The Democrats in 1932 faced a one-term incumbent whose popularity (then unmeasured by polls) must have sunk to about where George W. Bush's is today, and who insisted, like Bush, that his policies were sound and that history would vindicate them. They were fortunate, as it turned out, to have three, not two, major candidates--and the rivalry between the top two, Alfred E. Smith, the former Governor of New York and 1928 standard bearer, and his successor Franklin Roosevelt, had something of the same emotional tenor as that between Hillary Clinton and Barack Obama. Ten years older than FDR, Smith had been four times elected Governor of New York, and had gone down to a crushing defeat against Hoover, largely because of his Catholic religion, in 1928. In that same year he had hand-picked Roosevelt, whom many in New York politics had always seen as a dilettante and a lightweight, to run for Governor, only to see Roosevelt very narrowly elected while Smith, who never struck most Americans as Presidential timber, lost his own state. During the next four years Roosevelt made a good impression as governor and carefully cultivated Democratic leaders all over the country, all the while declining even to ask Smith's advice on questions of policy or patronage. Smith however remained as determined to be the first Catholic President as Clinton is to be the first woman, and he felt just as entitled to the nod, feeling vindicated by the events of the last four years. The third candidate, Speaker of the House John Nance Garner from Texas, competed with Roosevelt for support in the South and West, while the two New Yorkers battled it out in the Northeast.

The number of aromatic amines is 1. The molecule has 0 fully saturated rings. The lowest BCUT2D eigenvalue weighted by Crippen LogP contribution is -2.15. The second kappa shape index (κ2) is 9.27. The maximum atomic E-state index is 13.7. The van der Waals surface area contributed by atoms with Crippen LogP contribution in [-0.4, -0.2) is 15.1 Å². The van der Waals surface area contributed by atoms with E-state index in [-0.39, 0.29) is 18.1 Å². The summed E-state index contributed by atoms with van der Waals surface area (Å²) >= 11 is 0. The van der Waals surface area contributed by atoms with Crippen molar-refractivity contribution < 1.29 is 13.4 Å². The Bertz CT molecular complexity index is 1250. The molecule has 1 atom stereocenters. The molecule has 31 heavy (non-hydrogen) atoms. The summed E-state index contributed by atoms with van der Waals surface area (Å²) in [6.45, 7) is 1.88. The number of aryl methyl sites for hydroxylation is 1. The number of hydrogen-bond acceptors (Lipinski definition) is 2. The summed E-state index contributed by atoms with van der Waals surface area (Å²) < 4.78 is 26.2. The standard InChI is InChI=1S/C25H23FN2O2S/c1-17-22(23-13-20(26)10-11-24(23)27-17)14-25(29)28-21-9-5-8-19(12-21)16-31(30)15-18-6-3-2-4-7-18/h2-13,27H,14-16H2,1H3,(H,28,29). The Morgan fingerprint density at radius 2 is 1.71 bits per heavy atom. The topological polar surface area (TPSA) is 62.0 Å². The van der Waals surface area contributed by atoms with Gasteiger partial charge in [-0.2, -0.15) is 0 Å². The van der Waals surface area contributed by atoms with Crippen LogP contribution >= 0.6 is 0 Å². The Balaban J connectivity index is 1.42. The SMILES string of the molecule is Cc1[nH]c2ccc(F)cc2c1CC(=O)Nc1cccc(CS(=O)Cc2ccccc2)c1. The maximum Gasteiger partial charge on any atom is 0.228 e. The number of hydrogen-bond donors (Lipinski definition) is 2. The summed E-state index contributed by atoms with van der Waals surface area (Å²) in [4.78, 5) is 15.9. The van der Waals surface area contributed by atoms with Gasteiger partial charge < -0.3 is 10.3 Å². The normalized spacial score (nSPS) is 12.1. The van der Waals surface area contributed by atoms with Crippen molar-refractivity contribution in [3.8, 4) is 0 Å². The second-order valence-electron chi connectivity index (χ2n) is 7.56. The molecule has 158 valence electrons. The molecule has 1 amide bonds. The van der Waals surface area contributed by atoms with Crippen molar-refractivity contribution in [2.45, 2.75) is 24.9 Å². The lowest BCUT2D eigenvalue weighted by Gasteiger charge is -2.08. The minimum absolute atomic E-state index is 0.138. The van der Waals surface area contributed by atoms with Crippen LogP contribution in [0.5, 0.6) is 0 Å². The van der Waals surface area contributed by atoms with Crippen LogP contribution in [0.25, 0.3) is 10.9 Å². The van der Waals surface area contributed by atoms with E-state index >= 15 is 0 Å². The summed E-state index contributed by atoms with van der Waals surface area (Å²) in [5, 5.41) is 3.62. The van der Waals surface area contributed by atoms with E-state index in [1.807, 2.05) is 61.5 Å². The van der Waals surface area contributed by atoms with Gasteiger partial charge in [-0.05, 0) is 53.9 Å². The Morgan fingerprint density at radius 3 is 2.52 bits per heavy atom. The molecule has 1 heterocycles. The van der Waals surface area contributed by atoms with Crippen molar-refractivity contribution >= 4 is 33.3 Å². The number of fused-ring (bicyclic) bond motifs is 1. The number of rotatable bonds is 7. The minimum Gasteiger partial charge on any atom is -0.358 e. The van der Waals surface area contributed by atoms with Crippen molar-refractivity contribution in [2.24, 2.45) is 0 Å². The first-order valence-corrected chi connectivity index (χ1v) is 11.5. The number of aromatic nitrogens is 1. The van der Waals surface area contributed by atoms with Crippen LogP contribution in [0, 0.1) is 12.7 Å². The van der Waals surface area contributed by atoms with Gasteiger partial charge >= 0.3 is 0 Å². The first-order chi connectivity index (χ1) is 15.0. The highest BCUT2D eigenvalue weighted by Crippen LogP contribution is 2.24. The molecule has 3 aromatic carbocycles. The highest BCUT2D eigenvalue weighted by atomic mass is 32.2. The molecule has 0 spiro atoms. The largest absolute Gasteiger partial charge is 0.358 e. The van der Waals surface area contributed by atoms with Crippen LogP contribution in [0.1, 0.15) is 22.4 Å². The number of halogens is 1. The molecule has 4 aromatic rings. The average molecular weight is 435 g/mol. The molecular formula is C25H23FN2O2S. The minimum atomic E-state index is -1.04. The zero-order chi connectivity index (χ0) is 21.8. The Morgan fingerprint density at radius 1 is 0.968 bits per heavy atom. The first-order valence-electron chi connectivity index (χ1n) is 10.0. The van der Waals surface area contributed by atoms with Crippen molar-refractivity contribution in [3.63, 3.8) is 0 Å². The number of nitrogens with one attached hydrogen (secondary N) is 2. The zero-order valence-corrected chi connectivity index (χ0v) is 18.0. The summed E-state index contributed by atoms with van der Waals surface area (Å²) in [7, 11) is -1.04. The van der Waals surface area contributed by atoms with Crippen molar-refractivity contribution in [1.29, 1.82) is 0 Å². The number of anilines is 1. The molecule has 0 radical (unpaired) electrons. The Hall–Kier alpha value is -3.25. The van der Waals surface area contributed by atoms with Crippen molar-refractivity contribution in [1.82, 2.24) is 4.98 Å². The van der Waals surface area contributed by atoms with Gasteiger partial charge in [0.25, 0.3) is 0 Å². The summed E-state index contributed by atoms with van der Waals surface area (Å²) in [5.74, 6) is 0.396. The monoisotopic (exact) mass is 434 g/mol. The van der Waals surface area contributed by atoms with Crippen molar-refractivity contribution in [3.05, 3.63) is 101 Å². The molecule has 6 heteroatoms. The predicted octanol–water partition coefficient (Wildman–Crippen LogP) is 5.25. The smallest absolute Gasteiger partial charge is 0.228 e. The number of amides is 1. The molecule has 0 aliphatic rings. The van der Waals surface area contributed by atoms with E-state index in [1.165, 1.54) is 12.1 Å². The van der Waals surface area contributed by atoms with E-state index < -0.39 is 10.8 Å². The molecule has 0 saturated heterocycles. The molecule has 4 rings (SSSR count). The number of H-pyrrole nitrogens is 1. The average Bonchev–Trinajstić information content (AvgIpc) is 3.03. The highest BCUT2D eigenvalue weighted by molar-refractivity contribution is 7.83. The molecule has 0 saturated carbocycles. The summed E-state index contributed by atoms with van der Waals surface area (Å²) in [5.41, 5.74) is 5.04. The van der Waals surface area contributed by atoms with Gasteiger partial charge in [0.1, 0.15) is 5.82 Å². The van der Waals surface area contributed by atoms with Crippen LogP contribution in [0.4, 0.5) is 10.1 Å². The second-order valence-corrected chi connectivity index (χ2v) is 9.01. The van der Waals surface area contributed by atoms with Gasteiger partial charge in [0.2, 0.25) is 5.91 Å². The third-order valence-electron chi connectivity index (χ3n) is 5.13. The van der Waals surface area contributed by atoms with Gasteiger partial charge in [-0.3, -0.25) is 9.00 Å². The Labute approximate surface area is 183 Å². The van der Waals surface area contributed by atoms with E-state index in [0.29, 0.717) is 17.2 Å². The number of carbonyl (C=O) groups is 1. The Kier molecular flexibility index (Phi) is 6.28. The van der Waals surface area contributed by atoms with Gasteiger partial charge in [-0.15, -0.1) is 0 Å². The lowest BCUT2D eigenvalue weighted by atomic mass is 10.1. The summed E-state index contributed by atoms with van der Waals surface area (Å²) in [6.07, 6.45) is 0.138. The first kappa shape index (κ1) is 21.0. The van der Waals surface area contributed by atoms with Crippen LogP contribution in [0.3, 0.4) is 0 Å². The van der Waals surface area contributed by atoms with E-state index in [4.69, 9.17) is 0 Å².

Had three candidates remained strong in this year's race, the third one would now be able to decide the outcome. That is what happened at Chicago in 1932, when Garner, backed by William Randolph Hearst, switched to Roosevelt Democrats still needed a 2/3 majority for the nomination in 1932 (FDR had the rule changed, fortunately, four years later), and Roosevelt began on the first ballot with 666 votes, just 104 shy of the nomination, as Smith polled 202 and Garner 90. Garner switched on the fourth ballot in exchange for the Vice Presidency--a decision he bitterly regretted for the rest of his life and in 1960 urged Lyndon Johnson not to repeat. Smith was never reconciled to the party's choice (and actually opposed Roosevelt in 1936), but that had little effect on the outcome.